Tommy McGuire was born on August 1, 1920, in Ridgewood, New Jersey. He attended Georgia Tech for three years before entering the Aviation Cadet Program of the U.S. Army Air Forces on July 12, 1941. McGuire was commissioned a 2d Lt and awarded his pilot wings at Kelly Field, Texas, on February 2, 1942, and was then assigned to the 313th Pursuit Squadron of the 50th Pursuit Group at Selfridge Field, Michigan, from February to May 1942. He then joined the 56th Pursuit Squadron of the 54th Pursuit Group at Paine Field, Washington, and served in the Aleutian Islands of Alaska from June to October 1942, and then returning to Hamilton Field, California, until March 1943. Lt McGuire then joined the 9th Fighter Squadron of the 49th Fighter Group in New Guinea, where he served until transferring to the 431st Fighter Squadron of the 475th Fighter Group in July 1943. Capt McGuire commanded the 431st Fighter Squadron from May to December 1944, and then served as Operations Officer of the 475th Fighter Group from December 1944 until he was killed in action in the Philippines on January 7, 1945. During World War II, Maj McGuire was credited with destroying 38 enemy aircraft in aerial combat plus 3 probables and 2 damaged, all while flying the P-38 Lightning. Tommy McGuire's remains were recovered in 1949 and he was buried at Arlington National Cemetery. Fort Dix Army Air Base in Wrightstown, New Jersey, was renamed McGuire AFB in his honor on January 13, 1948.
His Medal of Honor Citation reads:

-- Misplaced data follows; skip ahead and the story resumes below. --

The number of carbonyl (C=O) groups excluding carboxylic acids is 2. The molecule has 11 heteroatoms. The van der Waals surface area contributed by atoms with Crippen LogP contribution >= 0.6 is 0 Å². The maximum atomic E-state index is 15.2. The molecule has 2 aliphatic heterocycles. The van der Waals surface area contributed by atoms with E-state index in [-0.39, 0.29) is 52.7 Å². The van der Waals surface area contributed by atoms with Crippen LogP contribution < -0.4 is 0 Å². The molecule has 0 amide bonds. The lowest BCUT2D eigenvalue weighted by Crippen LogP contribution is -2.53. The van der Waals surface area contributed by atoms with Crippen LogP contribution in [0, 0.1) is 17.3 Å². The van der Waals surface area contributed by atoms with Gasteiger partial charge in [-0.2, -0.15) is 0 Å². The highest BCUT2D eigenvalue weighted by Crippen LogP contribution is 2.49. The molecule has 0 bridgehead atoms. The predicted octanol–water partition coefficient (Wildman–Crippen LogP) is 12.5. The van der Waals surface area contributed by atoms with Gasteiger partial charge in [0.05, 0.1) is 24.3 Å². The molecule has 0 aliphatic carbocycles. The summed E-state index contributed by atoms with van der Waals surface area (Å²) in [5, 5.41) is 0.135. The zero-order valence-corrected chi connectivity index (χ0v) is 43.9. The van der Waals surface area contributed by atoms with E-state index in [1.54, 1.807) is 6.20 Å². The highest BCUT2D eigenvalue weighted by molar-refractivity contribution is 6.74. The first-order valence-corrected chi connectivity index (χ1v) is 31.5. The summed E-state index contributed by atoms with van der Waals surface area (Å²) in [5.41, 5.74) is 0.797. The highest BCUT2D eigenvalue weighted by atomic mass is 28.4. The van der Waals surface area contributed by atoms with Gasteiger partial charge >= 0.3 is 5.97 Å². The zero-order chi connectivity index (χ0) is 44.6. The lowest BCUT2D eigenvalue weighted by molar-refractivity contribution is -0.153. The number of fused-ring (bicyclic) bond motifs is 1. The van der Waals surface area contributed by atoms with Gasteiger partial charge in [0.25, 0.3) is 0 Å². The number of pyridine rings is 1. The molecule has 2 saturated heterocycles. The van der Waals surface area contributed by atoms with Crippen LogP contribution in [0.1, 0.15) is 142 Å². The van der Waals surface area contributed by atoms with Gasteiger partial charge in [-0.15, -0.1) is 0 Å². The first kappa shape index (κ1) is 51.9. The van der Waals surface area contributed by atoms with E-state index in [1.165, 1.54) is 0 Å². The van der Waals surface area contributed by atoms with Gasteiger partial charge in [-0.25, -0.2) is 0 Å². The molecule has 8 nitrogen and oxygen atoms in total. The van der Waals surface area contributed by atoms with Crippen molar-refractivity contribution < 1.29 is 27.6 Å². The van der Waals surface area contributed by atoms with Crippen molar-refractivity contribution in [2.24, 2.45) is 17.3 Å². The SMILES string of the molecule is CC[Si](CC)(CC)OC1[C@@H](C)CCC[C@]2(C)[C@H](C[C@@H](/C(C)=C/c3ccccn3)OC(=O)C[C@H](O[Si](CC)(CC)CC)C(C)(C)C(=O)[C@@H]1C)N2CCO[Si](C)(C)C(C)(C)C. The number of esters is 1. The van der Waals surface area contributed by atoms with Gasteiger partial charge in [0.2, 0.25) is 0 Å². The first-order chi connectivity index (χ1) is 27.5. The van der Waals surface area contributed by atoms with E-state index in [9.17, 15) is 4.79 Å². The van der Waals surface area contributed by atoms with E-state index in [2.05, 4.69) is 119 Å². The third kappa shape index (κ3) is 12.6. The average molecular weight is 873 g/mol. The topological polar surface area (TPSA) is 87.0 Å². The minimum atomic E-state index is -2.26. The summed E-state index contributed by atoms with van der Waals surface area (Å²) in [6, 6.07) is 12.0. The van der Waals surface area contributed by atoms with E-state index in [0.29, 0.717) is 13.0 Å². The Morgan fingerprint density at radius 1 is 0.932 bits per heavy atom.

He fought with conspicuous gallantry and intrepidity over Luzon, Philippine Islands. Voluntarily, he led a squadron of 15 P-38's as top cover for heavy bombers striking Mabalacat Airdrome, where his formation was attacked by 20 aggressive Japanese fighters. In the ensuing action he repeatedly flew to the aid of embattled comrades, driving off enemy assaults while himself under attack and at times outnumbered 3 to 1, and even after his guns jammed, continuing the fight by forcing a hostile plane into his wingman's line of fire. Before he started back to his base he had shot down 3 Zeros. The next day he again volunteered to lead escort fighters on a mission to strongly defended Clark Field. During the resultant engagement he again exposed himself to attacks so that he might rescue a crippled bomber. In rapid succession he shot down 1 aircraft, parried the attack of 4 enemy fighters, 1 of which he shot down, single-handedly engaged 3 more Japanese, destroying 1, and then shot down still another, his 38th victory in aerial combat. On 7 January 1945, while leading a voluntary fighter sweep over Los Negros Island, he risked an extremely hazardous maneuver at low altitude in an attempt to save a fellow flyer from attack, crashed, and was reported missing in action. With gallant initiative, deep and unselfish concern for the safety of others, and heroic determination to destroy the enemy at all costs, Maj. McGuire set an inspiring example in keeping with the highest traditions of the military service.